Jean Banchet, the French-born chef who many credit with bringing fine dining to the Chicago area, died Sunday in his Florida home. He was 72.
Banchet, who opened Le Francais in Wheeling in 1973, had been diagnosed with terminal pancreatic cancer just three weeks ago, said Doris Banchet, his wife of nearly 50 years.
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She said funeral services will be held Monday in Jupiter, Fla., where the couple lived in retirement. A memorial service in the Chicago area is being planned by his chef friends, Doris said, adding that it will take place after the holidays.
"He touched a lot of people, not just in the culinary world," Doris said. "Everybody loved him."
Banchet, a native of Lyon, came to the United States with Doris in 1968, lured by Hugh Hefner to open the Playboy Club in Lake Geneva, Wis. A few years later Banchet opened Le Francais, a cozy French country inn of a restaurant that received accolades from the likes of Julia Child and Jacques Pepin and was proclaimed the best French restaurant in America.
"I don't think that fine dining in Chicago, in the country, would be what it is today without him," said chef Don Yamauchi, who ran the restaurant in the early 2000s.
"Good for him for not picking Chicago," Yamauchi said. "He showed that if you build it, they will come."
And come they did.
"I heard stories of people flying into Chicago Executive Airport just to go have dinner there," said Wheeling Village President Dean S. Argiris. The restaurant has been vacant since 2007.
"Dining there was such as experience; he left quite a legacy there," Argiris said. "He put Wheeling and Restaurant Row on the map."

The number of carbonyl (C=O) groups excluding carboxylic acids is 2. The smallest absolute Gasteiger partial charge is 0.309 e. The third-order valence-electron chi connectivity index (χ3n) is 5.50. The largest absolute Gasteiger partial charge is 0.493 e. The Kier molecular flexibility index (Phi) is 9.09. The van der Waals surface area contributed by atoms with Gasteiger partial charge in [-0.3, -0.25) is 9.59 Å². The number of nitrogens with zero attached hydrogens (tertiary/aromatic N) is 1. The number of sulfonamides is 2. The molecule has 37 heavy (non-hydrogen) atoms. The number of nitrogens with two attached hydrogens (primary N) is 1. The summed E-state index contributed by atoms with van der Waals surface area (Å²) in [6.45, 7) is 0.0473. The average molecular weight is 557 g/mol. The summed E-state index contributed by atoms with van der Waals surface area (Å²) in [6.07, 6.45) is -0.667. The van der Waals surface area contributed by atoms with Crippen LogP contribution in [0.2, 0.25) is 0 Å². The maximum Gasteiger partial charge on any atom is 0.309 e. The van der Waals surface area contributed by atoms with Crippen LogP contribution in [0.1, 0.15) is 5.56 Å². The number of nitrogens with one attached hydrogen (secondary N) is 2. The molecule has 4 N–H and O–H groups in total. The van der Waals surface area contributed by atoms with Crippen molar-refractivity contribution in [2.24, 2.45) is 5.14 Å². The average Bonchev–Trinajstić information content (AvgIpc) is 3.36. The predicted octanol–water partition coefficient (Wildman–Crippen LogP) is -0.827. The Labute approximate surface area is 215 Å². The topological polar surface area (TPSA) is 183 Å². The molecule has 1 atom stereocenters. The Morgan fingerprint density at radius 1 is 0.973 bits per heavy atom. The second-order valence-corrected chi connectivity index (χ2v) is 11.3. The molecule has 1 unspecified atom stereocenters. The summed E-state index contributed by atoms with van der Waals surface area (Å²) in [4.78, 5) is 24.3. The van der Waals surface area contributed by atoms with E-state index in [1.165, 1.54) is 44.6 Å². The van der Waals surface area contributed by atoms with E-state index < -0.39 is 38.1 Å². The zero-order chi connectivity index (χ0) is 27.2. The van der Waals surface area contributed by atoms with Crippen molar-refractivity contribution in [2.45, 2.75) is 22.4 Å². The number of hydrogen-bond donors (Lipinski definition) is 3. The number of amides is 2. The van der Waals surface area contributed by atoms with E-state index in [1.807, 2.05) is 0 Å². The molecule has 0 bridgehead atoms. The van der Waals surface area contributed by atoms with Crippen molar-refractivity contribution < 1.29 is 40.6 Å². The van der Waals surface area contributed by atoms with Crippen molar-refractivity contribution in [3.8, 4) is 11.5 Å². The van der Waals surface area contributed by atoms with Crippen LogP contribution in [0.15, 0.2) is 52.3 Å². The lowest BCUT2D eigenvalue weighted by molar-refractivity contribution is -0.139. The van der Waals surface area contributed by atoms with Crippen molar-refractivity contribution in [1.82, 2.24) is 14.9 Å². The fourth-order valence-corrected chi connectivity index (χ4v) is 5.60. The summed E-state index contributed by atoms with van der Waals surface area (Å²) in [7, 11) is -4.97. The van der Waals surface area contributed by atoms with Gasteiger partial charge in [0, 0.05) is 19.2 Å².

Since leaving Wheeling (his home was next to the restaurant), Banchet enjoyed his retirement in Florida and would return at least once a year for the Jean Banchet Awards for Culinary Excellence, which are given in his honor to outstanding chefs and restaurants in the Chicago area. The next ceremony, part of the Cystic Fibrosis Foundation's Grand Chef's Gala, is set for Jan. 31.
Chef Michael Lachowicz said Banchet influenced a generation of chefs.
"I learned about respect from Chef; respecting the product once it's in the door," Lachowicz said. "There's a lot of talk these days about sourcing, but back then there were limited sources. You had to work with what you had ... Some of the dishes I do are driven by what I learned in that kitchen."
Lachowicz worked with Banchet in the 1990s before taking over as head chef/partner in 2003. Lachowicz now operates Restaurant Michael in Winnetka.
"His footprint was bigger than that of Charlie Trotter," Lachowicz said, referring to another Chicago culinary icon who died suddenly of a stroke earlier this month. "Banchet did it when there was no social media, when there was no rock star status for chefs. "He had no friends in the kitchen ... when he was in the kitchen it was all business, it was serious," Lachowicz said, describing a passionate chef who would growl at his staff or throw a plate if it was not perfect. "That said, he had a heart of gold."